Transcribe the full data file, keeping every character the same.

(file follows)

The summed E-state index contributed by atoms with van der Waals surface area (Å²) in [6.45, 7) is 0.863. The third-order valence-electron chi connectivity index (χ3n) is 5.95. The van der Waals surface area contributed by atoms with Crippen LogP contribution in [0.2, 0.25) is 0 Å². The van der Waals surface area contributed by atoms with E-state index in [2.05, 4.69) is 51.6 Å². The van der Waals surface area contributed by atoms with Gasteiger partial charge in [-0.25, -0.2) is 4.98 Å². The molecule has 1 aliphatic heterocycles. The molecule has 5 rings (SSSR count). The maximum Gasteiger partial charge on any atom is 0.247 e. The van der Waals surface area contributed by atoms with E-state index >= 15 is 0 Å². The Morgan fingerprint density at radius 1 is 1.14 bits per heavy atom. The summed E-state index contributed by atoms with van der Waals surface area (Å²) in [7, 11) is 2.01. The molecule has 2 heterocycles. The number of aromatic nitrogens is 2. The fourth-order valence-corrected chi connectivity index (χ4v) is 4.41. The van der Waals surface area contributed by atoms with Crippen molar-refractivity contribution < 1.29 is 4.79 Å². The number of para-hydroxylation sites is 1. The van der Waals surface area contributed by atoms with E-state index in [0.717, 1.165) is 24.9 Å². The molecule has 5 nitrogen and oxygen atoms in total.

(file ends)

The summed E-state index contributed by atoms with van der Waals surface area (Å²) in [6.45, 7) is 0.863. The third-order valence-electron chi connectivity index (χ3n) is 5.95. The van der Waals surface area contributed by atoms with Crippen LogP contribution in [0.2, 0.25) is 0 Å². The van der Waals surface area contributed by atoms with E-state index in [2.05, 4.69) is 51.6 Å². The van der Waals surface area contributed by atoms with Gasteiger partial charge in [-0.25, -0.2) is 4.98 Å². The molecule has 1 aliphatic heterocycles. The molecule has 5 rings (SSSR count). The maximum Gasteiger partial charge on any atom is 0.247 e. The van der Waals surface area contributed by atoms with E-state index >= 15 is 0 Å². The Morgan fingerprint density at radius 1 is 1.14 bits per heavy atom. The summed E-state index contributed by atoms with van der Waals surface area (Å²) in [7, 11) is 2.01. The molecule has 2 heterocycles. The number of aromatic nitrogens is 2. The fourth-order valence-corrected chi connectivity index (χ4v) is 4.41. The van der Waals surface area contributed by atoms with Crippen molar-refractivity contribution < 1.29 is 4.79 Å². The number of para-hydroxylation sites is 1. The van der Waals surface area contributed by atoms with E-state index in [0.717, 1.165) is 24.9 Å². The molecule has 5 nitrogen and oxygen atoms in total.